This passage as such is not so problematic – it only becomes so when one realises what Jesus is quoting from. He seems to cite half an Old Testament passage, omitting a crucial bit. And this crucial bit may appear to be at odds with the rest of the text.
But a bit of background first. In Luke 4:16-21 we read about Jesus going to Nazareth and speaking at a synagogue on the Sabbath. He reads from the Hebrew text which was perhaps allotted for the day (there may have been a fixed reading schedule), which comes from Isaiah 61. The first three verses make up one long sentence, and Jesus starts with verse one, but only gets halfway through verse two.
When he finishes reading, he puts down the scroll and makes this amazing statement: “Today this scripture is fulfilled in your hearing” (Luke 4:21). Suffice it to say, the Jews were all “amazed” at his words (v. 22). The problem is that he stops his reading at Is. 61:2a. He does not read the other two lines of it, nor v. 3. What he read in the synagogue was this:
“The Spirit of the Lord is on me,
because he has anointed me
to proclaim good news to the poor.
He has sent me to proclaim freedom for the prisoners
and recovery of sight for the blind,
to set the oppressed free,
to proclaim the year of the Lord’s favor.”
What he did not continue reading was this:
“and the day of vengeance of our God,
to comfort all who mourn,
and provide for those who grieve in Zion—
to bestow on them a crown of beauty
instead of ashes,
the oil of joy
instead of mourning,
and a garment of praise
instead of a spirit of despair.
They will be called oaks of righteousness,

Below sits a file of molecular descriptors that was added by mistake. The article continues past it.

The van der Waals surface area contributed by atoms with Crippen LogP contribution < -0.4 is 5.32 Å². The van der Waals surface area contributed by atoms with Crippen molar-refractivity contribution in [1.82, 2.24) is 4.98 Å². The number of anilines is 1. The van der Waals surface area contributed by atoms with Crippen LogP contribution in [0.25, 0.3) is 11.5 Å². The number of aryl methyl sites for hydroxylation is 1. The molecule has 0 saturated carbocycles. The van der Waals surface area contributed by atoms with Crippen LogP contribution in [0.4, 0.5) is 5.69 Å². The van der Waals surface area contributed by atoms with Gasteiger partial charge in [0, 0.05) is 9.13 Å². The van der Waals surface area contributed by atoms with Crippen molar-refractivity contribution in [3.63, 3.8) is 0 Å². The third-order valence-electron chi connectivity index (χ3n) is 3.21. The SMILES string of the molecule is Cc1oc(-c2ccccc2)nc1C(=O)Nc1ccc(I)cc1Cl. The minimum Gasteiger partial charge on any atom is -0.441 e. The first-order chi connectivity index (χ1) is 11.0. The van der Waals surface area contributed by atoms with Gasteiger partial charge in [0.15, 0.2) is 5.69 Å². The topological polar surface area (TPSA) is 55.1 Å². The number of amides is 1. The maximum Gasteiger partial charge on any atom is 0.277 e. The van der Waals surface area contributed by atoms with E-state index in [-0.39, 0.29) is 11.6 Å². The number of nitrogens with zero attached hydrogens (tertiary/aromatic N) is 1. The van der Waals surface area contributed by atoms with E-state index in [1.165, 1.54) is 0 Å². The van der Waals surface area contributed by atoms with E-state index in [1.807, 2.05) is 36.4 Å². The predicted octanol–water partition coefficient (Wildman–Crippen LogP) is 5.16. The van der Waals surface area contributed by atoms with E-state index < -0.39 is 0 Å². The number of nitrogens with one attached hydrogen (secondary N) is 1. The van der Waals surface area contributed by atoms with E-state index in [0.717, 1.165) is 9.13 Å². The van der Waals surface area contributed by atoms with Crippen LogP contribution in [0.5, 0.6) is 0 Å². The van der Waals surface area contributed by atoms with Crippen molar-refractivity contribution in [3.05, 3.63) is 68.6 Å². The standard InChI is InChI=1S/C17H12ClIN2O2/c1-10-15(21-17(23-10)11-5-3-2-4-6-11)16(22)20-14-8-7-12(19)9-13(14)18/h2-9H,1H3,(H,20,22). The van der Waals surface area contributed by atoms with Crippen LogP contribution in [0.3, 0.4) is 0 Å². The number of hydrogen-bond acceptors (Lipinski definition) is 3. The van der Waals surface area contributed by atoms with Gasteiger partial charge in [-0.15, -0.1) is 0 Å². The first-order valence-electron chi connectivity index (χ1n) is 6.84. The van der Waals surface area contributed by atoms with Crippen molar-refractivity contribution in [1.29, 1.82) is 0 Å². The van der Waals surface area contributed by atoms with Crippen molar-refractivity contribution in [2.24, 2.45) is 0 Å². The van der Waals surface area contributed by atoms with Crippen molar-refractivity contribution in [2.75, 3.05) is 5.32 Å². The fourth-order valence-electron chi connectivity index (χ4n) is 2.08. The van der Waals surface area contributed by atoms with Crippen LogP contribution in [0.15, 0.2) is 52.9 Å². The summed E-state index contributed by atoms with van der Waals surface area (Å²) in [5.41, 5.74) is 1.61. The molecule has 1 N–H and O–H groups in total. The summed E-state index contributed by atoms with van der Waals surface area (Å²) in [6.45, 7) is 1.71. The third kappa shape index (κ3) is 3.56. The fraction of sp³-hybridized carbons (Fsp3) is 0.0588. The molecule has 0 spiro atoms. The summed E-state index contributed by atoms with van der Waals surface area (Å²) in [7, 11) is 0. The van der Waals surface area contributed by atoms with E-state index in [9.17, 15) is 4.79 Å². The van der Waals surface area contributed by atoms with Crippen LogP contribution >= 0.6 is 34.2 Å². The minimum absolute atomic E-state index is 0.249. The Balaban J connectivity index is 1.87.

a planting of the LORD
for the display of his splendor.”
It is the bit about vengeance which has been left out. This has puzzled some, and left others to posit a bifurcation in the nature of God. Some argue that Jesus only stresses the good stuff here: good news, freedom, favour, etc., but not the bad stuff: his judgment on sin, etc.
Some suggest that this means Jesus is somehow different than the Old Testament God (supposedly a God of wrath), and that he only emphasises love and mercy. This of course is a faulty understanding not only of this text but the entire Bible. As I have written elsewhere, God is exactly the same in both Testaments.
He is not a grumpy, wrathful God in the Old Testament and a loving, forgiving God in the New Testament. He is fully both in both Testaments. But see here for more on this: www.billmuehlenberg.com/2010/05/27/on-divine-love-and-wrath/
So what is going on here then? Is Jesus downplaying divine justice, and simply elevating divine mercy? No, not at all. The short answer is this: Jesus stopped where he did in his reading of Isaiah to emphasise his servant role in his first coming. He did not come as a conquering king the first time around, much to the chagrin of the Jews who were hoping for such.
The messianic hope for many Jews back then was that the Messiah would come and kick some Roman butt, freeing them from their oppression under gentile rule, and making them pre-eminent once again. But Jesus came as a suffering servant the first time, as predicted in places like Isaiah 53. That is why most Jews missed him back then. They were not looking for a servant, but a military king.
And they certainly did not expect their deliverer to come as someone who would die a criminal’s death on a cross. They missed out completely on the need for Jesus to die this way, to bring about their freedom, favour and so on as predicted in Is. 61.
But in Is. 61:2b we find his messianic role as judge being emphasised. And this as we know will certainly be the case when Jesus returns in his second coming. Thus this entire Isaianic passage is fully being fulfilled in Christ, and there is no discrepancy here at all between the different aspects being emphasised.
God’s love and justice are both fully part of who he is, and this text refers to both aspects of who God is. He will indeed come again to execute just judgment on those who reject him. Now he offers folks grace and mercy, but then it will be too late. Then they will face his wrath.
Moreover, for anyone suffering oppression, the favour that Jesus speaks about in 2a will of course nicely be implemented by his just vengeance spoken of in 2b. Those who suffer now will one day be vindicated, and that provides great hope and comfort now.